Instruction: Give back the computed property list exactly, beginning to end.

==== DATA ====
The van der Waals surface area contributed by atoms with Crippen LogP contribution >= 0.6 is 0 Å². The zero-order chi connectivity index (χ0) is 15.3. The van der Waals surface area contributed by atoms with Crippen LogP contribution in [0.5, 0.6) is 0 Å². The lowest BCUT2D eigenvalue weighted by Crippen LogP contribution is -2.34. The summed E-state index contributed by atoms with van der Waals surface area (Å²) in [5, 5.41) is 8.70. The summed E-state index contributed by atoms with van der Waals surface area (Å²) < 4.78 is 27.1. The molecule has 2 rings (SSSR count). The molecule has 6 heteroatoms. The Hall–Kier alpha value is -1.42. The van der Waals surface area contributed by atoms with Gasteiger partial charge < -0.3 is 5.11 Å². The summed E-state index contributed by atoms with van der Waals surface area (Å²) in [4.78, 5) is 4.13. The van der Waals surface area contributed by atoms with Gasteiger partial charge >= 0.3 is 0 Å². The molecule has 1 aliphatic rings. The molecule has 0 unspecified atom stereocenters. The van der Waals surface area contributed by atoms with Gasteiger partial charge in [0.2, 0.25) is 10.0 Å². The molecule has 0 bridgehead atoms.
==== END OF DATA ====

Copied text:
The van der Waals surface area contributed by atoms with Crippen LogP contribution >= 0.6 is 0 Å². The zero-order chi connectivity index (χ0) is 15.3. The van der Waals surface area contributed by atoms with Crippen LogP contribution in [0.5, 0.6) is 0 Å². The lowest BCUT2D eigenvalue weighted by Crippen LogP contribution is -2.34. The summed E-state index contributed by atoms with van der Waals surface area (Å²) in [5, 5.41) is 8.70. The summed E-state index contributed by atoms with van der Waals surface area (Å²) < 4.78 is 27.1. The molecule has 2 rings (SSSR count). The molecule has 6 heteroatoms. The Hall–Kier alpha value is -1.42. The van der Waals surface area contributed by atoms with Gasteiger partial charge < -0.3 is 5.11 Å². The summed E-state index contributed by atoms with van der Waals surface area (Å²) in [4.78, 5) is 4.13. The van der Waals surface area contributed by atoms with Gasteiger partial charge >= 0.3 is 0 Å². The molecule has 1 aliphatic rings. The molecule has 0 unspecified atom stereocenters. The van der Waals surface area contributed by atoms with Gasteiger partial charge in [0.2, 0.25) is 10.0 Å². The molecule has 0 bridgehead atoms.